Trump’s hands are tied on 9th Circuit

Trump’s hands are tied on 9th Circuit
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If President Trump is going to break up the 9th U.S. Circuit Court of Appeals, he’s going to have to rely on Congress.

Trump this week said he was looking at ways to split up the California-based court, which ruled against his travel ban in February and has long been a target for conservatives.

“There are many people who want to break up the 9th Circuit,” Trump said in an interview with the Washington Examiner. “It's outrageous.”

Eighteen of the court’s 25 judges have been appointed by Democrats, and it has irritated the right over the years. 

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Conservatives often point to the 2002 decisions in which the court said it was unconstitutional for the pledge of allegiance to include the words "under God." The Supreme Court later overturned that ruling. 

“Everybody immediately runs to the 9th Circuit. And we have a big country. We have lots of other locations. But they immediately run to the 9th Circuit. Because they know that's like, semi-automatic,” Trump added this week.

Despite Trump’s tough rhetoric, there is little he can do to reshape a court that handles about a third of the nation’s appeals. It covers California and eight other states including Arizona, Alaska, Nevada, Idaho, Oregon, Montana, Washington and Hawaii, as well as Guam and the Northern Mariana Islands.

“He can jawbone,” said Carl Tobias, a professor of law at the University of Richmond School of Law. “He can sign a bill if both chambers send legislation to him to reconfigure the court, but he can’t do it unilaterally. He can’t use an executive order to do it.” 

While Trump has the power to nominate judges to fill vacancies on the court, that’s about where his powers end.

There are four vacancies on the court now, but court watchers say that’s not enough to drastically shift its ideological balance.

“Given the size of 9th Circuit, in context four judges is not a lot,” said Ian Samuel, a Climenko Fellow and lecturer on law at Harvard Law School who clerked for Judge Alex Kozinski on the 9th Circuit and later Justice Antonin Scalia on the Supreme Court.

Any real ability to restructure the 9th Circuit lies with Congress, where Republicans have offered legislation to that end.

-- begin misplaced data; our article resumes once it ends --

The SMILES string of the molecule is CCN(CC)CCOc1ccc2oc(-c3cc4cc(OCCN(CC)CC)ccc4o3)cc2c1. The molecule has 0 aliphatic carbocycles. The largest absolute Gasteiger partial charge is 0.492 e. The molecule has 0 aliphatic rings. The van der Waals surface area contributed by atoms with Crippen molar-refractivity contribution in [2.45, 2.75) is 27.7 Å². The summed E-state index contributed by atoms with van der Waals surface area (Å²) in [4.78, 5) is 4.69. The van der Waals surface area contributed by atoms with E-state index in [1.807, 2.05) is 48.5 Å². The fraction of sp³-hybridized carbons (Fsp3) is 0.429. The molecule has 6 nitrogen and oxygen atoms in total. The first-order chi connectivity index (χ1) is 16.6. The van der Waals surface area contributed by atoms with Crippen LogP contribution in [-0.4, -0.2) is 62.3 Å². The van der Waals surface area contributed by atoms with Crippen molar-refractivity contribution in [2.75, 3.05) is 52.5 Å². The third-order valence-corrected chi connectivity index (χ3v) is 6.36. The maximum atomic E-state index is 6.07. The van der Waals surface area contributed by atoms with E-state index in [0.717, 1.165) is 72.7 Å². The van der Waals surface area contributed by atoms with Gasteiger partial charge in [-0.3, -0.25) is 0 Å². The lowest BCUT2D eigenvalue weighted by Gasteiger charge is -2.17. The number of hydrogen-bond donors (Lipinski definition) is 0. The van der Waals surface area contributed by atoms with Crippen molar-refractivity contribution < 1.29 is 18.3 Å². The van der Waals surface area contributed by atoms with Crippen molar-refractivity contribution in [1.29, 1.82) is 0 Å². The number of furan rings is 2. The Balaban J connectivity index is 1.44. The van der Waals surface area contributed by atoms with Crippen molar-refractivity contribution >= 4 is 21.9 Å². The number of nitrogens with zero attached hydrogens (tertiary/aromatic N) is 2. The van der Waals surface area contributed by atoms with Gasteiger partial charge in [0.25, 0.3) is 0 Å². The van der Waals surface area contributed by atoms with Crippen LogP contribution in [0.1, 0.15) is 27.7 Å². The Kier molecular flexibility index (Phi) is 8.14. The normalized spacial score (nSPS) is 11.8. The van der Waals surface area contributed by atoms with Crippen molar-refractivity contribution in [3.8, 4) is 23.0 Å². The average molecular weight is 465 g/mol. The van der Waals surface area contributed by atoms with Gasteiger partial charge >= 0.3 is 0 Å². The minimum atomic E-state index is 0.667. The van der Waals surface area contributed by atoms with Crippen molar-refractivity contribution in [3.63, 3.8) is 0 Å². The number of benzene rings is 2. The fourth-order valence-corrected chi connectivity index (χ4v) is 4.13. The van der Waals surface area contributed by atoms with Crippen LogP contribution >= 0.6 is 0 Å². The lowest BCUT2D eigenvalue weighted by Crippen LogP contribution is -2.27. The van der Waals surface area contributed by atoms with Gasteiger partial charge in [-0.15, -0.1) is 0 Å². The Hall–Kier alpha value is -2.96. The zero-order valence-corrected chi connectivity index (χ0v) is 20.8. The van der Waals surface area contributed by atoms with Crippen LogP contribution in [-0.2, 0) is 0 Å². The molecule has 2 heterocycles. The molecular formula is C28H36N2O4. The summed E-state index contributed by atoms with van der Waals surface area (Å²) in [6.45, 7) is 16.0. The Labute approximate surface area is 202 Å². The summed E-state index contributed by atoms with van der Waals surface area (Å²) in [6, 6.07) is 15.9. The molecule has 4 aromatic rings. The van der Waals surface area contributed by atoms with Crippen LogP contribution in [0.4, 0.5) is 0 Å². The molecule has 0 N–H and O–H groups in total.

Bills in the House and Senate would break up the court and create a new 12th Circuit.

Under the House bill, the new court would cover Arizona, Alaska, Idaho, Montana and Nevada. The Senate version also includes Washington.

In a radio interview Thursday, Sen. Ted CruzRafael (Ted) Edward CruzJim Carrey fires back at 'Joe McCarthy wanna-be' Cruz Hillicon Valley: Google delays cutting off Huawei | GOP senators split over breaking up big tech | Report finds DNC lagging behind RNC on cybersecurity GOP senators split over antitrust remedies for big tech MORE (R-Texas) said breaking up the court is “certainly a possibility.” 

“I think that’s a topic I can easily see the [Senate] Judiciary Committee taking up, and we’ll have to see whether we have to votes to do that or not,” he said on “The Jack Riccardi Show.”

But the chances of getting such a bill through the Senate are likely zero unless the legislative filibuster is done away with.

Republicans would need eight Democrats to back the legislation.

“I don’t know if we could get a Republican bill through that says the sky is blue in the Senate because of the 60-vote rule there,” said Rep. Trent FranksHarold (Trent) Trent FranksArizona New Members 2019 Cook shifts 8 House races toward Dems Freedom Caucus members see openings in leadership MORE (R-Ariz.), who was more optimistic about the chances of legislation passing the GOP-controlled House.

Even if Congress were to get a bill to Trump, signing it might not solve conservative problems.

Many issues would still be sent to the 9th Circuit court even if a new 12th Circuit were created.

“If we stay with idea of geographically based circuits its hard to imagine dividing the circuit in a way that solves the problem the administration is having, which is that the judges of this court don’t think the administration’s actions are lawful, but those judges are still going to be there,” Samuel said.

Rep. Jerrold Nadler (D-N.Y.) said the legislation would essentially create another liberal court.

“It wouldn’t change the nature of decisions,” he said.

“When you really get down to it and you think about it, it’s not going to serve their purpose. The court is what it is. If you want to make the court more conservative, appoint some conservative judges, which is what they’re going to do.”